The Mystics also don’t have a real backup playmaker. Cloud is the only player on the team who averages more than four assists, with seven. She is followed by Sykes with 3.7 assists per game and Toliver with 3.1. Considering that Toliver has not played much in recent years, is already 36-years old, and the Mystics are not sure what kind of player she will be, that leaves the Mystics with only Sykes as a secondary playmaker. That puts a lot of pressure on Cloud and also hampers their outside shooting. Averaging 36.5 percent and 36.7 percent from three respectively, Atkins and Hines-Allen are the team’s best three-point shooters. Sykes, however, is not a good outside shooter and Cloud can only make catch-and-shoot threes reliably. Since she is also the best creator, she will be playing mostly on the ball, though, and not get many opportunities to capitalize on catch-and-shoot opportunities. Thus, the Mystics will have to figure out their guard play and movements offensively to combine scoring and playmaking to the best of their abilities. For the most, they are a good cutting team, but the fact that they will struggle to score from the perimeter and stretch the floor, will hurt them against some of the top teams.
On the other end of the floor, however, the Mystics will be a force to be reckoned with. The top defense should be theirs once again. As of now, the starting five projects to be Natasha Cloud, Ariel Atkins, Brittney Sykes, Elena Delle Donne and Shakira Austin with rotational pieces in Amanda Zahui B., Shatori Walker-Kimbrough, Myisha Hines-Allen, Tianna Hawkins and hopefully Kristi Toliver. That leaves Li Meng, Evina Westbrook, Alisia Jenkins, and Jazmine Jones to compete for the last roster spots and spare minutes. There are few weak defensive links in that rotation and even if they bring in Meng, for example, to provide some three-point shooting, the other four can make up for her defensive struggles.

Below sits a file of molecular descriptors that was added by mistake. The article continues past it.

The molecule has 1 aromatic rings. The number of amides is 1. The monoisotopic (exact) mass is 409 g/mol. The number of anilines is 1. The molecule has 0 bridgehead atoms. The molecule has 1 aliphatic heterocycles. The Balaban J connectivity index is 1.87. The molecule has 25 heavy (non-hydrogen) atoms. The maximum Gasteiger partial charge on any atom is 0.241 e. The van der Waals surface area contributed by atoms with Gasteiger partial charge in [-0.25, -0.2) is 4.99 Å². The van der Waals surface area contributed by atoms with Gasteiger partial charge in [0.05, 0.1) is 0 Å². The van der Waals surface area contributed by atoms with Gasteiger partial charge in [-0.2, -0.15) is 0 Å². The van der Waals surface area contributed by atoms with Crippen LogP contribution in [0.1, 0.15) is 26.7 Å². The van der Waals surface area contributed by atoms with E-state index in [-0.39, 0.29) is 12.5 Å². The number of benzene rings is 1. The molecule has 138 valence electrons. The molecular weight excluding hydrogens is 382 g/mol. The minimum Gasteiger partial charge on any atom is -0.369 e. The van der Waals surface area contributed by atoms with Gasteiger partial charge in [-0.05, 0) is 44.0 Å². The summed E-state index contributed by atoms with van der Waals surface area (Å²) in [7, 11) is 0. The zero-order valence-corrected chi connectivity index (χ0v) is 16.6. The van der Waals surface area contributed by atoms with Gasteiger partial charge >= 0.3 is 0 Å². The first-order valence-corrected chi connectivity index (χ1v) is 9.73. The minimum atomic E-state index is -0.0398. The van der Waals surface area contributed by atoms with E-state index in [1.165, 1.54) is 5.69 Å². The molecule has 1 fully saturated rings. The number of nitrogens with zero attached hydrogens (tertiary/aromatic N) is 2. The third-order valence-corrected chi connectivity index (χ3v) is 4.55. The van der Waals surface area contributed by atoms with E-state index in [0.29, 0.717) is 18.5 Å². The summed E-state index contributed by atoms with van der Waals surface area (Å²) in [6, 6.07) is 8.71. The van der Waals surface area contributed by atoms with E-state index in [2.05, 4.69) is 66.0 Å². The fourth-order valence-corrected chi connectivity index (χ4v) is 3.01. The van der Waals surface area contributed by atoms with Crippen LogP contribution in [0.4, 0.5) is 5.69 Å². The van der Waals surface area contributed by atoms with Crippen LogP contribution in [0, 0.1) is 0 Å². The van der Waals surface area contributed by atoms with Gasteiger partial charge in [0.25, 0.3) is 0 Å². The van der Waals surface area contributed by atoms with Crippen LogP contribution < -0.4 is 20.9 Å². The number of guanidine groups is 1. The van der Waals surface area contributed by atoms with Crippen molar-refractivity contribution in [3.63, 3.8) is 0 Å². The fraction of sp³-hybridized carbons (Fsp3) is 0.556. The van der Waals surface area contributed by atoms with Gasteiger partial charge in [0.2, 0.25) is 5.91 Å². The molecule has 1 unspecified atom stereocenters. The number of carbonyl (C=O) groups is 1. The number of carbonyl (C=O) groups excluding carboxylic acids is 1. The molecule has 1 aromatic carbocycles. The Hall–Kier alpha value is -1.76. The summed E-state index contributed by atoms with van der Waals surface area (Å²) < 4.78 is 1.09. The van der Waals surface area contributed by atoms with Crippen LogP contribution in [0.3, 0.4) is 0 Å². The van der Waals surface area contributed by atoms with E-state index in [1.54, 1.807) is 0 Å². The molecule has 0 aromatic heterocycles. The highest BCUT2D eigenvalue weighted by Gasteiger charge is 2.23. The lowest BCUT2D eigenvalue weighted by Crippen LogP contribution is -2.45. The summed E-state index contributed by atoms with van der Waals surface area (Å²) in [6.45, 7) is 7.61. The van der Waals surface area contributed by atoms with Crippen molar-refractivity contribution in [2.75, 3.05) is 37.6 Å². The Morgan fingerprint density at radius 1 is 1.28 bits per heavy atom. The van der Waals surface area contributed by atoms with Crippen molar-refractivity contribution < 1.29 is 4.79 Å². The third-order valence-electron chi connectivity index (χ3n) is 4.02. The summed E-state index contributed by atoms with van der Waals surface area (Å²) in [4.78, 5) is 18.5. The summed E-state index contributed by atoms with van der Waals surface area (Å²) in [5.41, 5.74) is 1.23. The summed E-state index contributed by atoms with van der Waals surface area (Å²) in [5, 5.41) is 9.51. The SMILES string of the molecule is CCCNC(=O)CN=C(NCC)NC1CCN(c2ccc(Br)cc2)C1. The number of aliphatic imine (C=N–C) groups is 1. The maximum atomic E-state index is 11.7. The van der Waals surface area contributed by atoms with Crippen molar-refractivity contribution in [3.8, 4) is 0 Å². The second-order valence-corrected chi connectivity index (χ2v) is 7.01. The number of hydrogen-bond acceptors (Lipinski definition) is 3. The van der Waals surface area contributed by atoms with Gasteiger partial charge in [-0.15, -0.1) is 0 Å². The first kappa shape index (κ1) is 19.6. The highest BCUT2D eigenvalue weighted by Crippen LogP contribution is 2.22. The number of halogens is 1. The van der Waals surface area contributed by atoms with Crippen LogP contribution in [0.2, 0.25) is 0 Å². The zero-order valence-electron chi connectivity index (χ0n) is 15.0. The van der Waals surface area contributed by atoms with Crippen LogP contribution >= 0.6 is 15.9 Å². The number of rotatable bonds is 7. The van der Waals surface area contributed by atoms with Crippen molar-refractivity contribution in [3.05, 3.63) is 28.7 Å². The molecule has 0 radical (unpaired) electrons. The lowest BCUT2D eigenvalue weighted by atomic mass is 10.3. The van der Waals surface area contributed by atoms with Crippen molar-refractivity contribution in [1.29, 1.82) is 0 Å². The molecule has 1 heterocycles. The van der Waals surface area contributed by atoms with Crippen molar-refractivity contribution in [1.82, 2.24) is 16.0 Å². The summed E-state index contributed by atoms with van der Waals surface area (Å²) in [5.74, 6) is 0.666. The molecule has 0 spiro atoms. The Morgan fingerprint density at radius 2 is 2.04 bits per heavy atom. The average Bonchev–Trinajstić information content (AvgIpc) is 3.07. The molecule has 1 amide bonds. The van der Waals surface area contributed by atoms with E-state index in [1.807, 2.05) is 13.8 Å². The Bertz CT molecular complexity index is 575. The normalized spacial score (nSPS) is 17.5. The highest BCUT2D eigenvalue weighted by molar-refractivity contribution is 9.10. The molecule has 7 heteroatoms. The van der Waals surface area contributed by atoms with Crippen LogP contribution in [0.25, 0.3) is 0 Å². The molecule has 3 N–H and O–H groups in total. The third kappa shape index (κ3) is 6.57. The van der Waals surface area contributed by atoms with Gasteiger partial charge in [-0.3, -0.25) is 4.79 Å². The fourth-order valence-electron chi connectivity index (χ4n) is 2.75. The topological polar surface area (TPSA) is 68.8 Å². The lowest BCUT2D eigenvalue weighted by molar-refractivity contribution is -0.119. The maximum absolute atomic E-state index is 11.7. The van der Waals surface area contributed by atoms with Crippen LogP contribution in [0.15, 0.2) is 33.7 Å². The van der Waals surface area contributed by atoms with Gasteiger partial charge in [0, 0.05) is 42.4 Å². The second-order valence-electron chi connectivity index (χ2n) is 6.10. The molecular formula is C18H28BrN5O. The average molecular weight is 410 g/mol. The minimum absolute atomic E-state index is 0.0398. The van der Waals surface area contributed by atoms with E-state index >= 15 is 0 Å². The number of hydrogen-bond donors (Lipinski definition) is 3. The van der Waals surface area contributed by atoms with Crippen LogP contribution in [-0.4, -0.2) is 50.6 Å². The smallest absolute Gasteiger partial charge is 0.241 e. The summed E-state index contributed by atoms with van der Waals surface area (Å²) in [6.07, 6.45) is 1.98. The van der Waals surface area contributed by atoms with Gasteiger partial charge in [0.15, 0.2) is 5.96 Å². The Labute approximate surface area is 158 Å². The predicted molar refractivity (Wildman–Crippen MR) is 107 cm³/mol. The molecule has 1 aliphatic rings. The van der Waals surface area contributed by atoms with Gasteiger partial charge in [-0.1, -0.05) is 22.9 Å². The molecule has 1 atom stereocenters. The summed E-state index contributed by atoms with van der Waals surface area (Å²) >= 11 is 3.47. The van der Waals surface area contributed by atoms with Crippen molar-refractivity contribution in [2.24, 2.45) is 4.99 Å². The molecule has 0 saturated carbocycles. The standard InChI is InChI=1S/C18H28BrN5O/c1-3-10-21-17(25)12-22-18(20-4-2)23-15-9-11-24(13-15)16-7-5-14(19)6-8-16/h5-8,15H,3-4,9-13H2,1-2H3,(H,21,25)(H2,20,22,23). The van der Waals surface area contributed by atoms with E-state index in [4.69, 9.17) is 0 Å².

With Cloud, Atkins, and Sykes the Mystics have three of the league’s best perimeter defenders and while there are a lot of questions offensively, that defense could be enough to propel them to a top-five seed. The strategy of lockdown defense plus Delle Donne’s offensive talent worked well enough for the Mystics in the last regular season. It should work similarly well this year, especially if Delle Donne is mostly available and healthy, but depending on who they meet in the playoffs, they might exit in the first round again.
Defense can only carry you so far against the top two-way teams in the league. So, the Mystics can be expected to have a solid regular season, but they might not make it very far in the playoffs. While they could provide a serious obstacle on the road to a championship, they are rather a tier below New York and Las Vegas.